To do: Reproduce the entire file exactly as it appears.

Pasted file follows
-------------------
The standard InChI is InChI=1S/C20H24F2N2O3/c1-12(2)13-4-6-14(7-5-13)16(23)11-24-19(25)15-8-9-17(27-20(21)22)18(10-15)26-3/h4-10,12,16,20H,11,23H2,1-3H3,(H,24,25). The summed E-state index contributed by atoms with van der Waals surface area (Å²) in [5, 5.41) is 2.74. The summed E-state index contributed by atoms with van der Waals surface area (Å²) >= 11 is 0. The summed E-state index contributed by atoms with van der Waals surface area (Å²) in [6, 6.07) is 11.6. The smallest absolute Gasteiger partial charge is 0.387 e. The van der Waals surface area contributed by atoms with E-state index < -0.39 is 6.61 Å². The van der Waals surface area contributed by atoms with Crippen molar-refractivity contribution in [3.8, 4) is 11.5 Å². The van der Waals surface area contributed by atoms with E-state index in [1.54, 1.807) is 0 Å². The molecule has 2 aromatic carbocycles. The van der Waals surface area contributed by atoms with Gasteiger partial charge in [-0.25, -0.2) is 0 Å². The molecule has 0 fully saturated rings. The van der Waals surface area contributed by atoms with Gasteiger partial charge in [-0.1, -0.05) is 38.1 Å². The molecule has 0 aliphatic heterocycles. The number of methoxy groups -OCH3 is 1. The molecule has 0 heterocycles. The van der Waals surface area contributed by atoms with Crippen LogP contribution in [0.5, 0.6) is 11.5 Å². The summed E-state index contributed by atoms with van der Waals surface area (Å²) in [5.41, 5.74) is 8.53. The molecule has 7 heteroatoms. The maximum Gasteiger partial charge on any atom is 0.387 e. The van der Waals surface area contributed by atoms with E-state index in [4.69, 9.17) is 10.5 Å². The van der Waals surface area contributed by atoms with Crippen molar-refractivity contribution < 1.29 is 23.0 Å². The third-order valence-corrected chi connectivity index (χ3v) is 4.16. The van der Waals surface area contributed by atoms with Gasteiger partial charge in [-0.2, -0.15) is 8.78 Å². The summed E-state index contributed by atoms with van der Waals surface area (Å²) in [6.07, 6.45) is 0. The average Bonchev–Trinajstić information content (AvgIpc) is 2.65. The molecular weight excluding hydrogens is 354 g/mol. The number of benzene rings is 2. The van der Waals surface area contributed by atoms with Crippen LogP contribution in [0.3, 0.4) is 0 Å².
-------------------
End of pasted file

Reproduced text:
The standard InChI is InChI=1S/C20H24F2N2O3/c1-12(2)13-4-6-14(7-5-13)16(23)11-24-19(25)15-8-9-17(27-20(21)22)18(10-15)26-3/h4-10,12,16,20H,11,23H2,1-3H3,(H,24,25). The summed E-state index contributed by atoms with van der Waals surface area (Å²) in [5, 5.41) is 2.74. The summed E-state index contributed by atoms with van der Waals surface area (Å²) >= 11 is 0. The summed E-state index contributed by atoms with van der Waals surface area (Å²) in [6, 6.07) is 11.6. The smallest absolute Gasteiger partial charge is 0.387 e. The van der Waals surface area contributed by atoms with E-state index < -0.39 is 6.61 Å². The van der Waals surface area contributed by atoms with Crippen molar-refractivity contribution in [3.8, 4) is 11.5 Å². The van der Waals surface area contributed by atoms with E-state index in [1.54, 1.807) is 0 Å². The molecule has 2 aromatic carbocycles. The van der Waals surface area contributed by atoms with Gasteiger partial charge in [-0.25, -0.2) is 0 Å². The molecule has 0 fully saturated rings. The van der Waals surface area contributed by atoms with Gasteiger partial charge in [-0.1, -0.05) is 38.1 Å². The molecule has 0 aliphatic heterocycles. The number of methoxy groups -OCH3 is 1. The molecule has 0 heterocycles. The van der Waals surface area contributed by atoms with Crippen LogP contribution in [0.5, 0.6) is 11.5 Å². The summed E-state index contributed by atoms with van der Waals surface area (Å²) in [5.41, 5.74) is 8.53. The molecule has 7 heteroatoms. The maximum Gasteiger partial charge on any atom is 0.387 e. The van der Waals surface area contributed by atoms with E-state index in [4.69, 9.17) is 10.5 Å². The van der Waals surface area contributed by atoms with Crippen molar-refractivity contribution < 1.29 is 23.0 Å². The third-order valence-corrected chi connectivity index (χ3v) is 4.16. The van der Waals surface area contributed by atoms with Gasteiger partial charge in [-0.2, -0.15) is 8.78 Å². The summed E-state index contributed by atoms with van der Waals surface area (Å²) in [6.07, 6.45) is 0. The average Bonchev–Trinajstić information content (AvgIpc) is 2.65. The molecular weight excluding hydrogens is 354 g/mol. The number of benzene rings is 2. The van der Waals surface area contributed by atoms with Crippen LogP contribution in [0.3, 0.4) is 0 Å².